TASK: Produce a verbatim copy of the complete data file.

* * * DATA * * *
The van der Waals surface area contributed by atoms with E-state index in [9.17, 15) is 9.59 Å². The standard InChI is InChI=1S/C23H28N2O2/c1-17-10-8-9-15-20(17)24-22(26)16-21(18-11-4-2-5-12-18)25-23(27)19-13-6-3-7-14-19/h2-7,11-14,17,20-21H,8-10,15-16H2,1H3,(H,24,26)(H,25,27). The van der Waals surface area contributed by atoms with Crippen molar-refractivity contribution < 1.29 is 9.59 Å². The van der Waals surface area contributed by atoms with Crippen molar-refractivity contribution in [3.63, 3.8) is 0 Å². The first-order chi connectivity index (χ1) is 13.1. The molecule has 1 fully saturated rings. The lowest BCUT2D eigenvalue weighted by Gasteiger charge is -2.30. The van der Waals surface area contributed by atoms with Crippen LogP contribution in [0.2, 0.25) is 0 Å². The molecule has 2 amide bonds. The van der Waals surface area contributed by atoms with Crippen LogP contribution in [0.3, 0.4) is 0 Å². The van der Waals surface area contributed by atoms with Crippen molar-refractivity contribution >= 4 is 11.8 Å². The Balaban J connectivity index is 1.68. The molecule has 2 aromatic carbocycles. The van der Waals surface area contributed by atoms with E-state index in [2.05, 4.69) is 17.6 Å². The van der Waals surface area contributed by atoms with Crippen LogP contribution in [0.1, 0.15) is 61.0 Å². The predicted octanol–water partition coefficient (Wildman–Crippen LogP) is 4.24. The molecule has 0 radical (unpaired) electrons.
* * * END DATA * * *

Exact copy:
The van der Waals surface area contributed by atoms with E-state index in [9.17, 15) is 9.59 Å². The standard InChI is InChI=1S/C23H28N2O2/c1-17-10-8-9-15-20(17)24-22(26)16-21(18-11-4-2-5-12-18)25-23(27)19-13-6-3-7-14-19/h2-7,11-14,17,20-21H,8-10,15-16H2,1H3,(H,24,26)(H,25,27). The van der Waals surface area contributed by atoms with Crippen molar-refractivity contribution < 1.29 is 9.59 Å². The van der Waals surface area contributed by atoms with Crippen molar-refractivity contribution in [3.63, 3.8) is 0 Å². The first-order chi connectivity index (χ1) is 13.1. The molecule has 1 fully saturated rings. The lowest BCUT2D eigenvalue weighted by Gasteiger charge is -2.30. The van der Waals surface area contributed by atoms with Crippen LogP contribution in [0.2, 0.25) is 0 Å². The molecule has 2 amide bonds. The van der Waals surface area contributed by atoms with Crippen LogP contribution in [0.3, 0.4) is 0 Å². The van der Waals surface area contributed by atoms with Crippen molar-refractivity contribution >= 4 is 11.8 Å². The Balaban J connectivity index is 1.68. The molecule has 2 aromatic carbocycles. The van der Waals surface area contributed by atoms with E-state index in [2.05, 4.69) is 17.6 Å². The van der Waals surface area contributed by atoms with Crippen LogP contribution in [0.1, 0.15) is 61.0 Å². The predicted octanol–water partition coefficient (Wildman–Crippen LogP) is 4.24. The molecule has 0 radical (unpaired) electrons.